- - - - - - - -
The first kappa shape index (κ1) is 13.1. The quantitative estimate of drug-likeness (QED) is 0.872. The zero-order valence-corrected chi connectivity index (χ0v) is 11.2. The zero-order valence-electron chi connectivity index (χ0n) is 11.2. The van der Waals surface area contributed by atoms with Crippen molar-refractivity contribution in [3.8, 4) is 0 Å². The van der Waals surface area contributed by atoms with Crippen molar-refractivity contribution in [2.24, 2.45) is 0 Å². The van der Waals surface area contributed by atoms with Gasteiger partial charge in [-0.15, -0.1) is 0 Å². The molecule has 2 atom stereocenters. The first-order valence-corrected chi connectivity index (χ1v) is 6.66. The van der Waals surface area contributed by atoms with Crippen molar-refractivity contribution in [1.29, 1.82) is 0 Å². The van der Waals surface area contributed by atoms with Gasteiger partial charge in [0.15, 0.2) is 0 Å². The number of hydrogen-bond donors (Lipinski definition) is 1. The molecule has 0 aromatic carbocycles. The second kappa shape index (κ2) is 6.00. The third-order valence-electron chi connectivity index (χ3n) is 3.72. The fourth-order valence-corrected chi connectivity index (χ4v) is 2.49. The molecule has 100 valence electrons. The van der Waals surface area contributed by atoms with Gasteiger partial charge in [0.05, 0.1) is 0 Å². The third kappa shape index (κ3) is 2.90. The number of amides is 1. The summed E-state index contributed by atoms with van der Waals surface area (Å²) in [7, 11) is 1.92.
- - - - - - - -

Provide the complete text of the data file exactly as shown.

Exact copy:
The first kappa shape index (κ1) is 13.1. The quantitative estimate of drug-likeness (QED) is 0.872. The zero-order valence-corrected chi connectivity index (χ0v) is 11.2. The zero-order valence-electron chi connectivity index (χ0n) is 11.2. The van der Waals surface area contributed by atoms with Crippen molar-refractivity contribution in [3.8, 4) is 0 Å². The van der Waals surface area contributed by atoms with Crippen molar-refractivity contribution in [2.24, 2.45) is 0 Å². The van der Waals surface area contributed by atoms with Gasteiger partial charge in [-0.15, -0.1) is 0 Å². The molecule has 2 atom stereocenters. The first-order valence-corrected chi connectivity index (χ1v) is 6.66. The van der Waals surface area contributed by atoms with Crippen molar-refractivity contribution in [1.29, 1.82) is 0 Å². The van der Waals surface area contributed by atoms with Gasteiger partial charge in [0.15, 0.2) is 0 Å². The number of hydrogen-bond donors (Lipinski definition) is 1. The molecule has 0 aromatic carbocycles. The second kappa shape index (κ2) is 6.00. The third-order valence-electron chi connectivity index (χ3n) is 3.72. The fourth-order valence-corrected chi connectivity index (χ4v) is 2.49. The molecule has 100 valence electrons. The van der Waals surface area contributed by atoms with Gasteiger partial charge in [0.05, 0.1) is 0 Å². The third kappa shape index (κ3) is 2.90. The number of amides is 1. The summed E-state index contributed by atoms with van der Waals surface area (Å²) in [7, 11) is 1.92.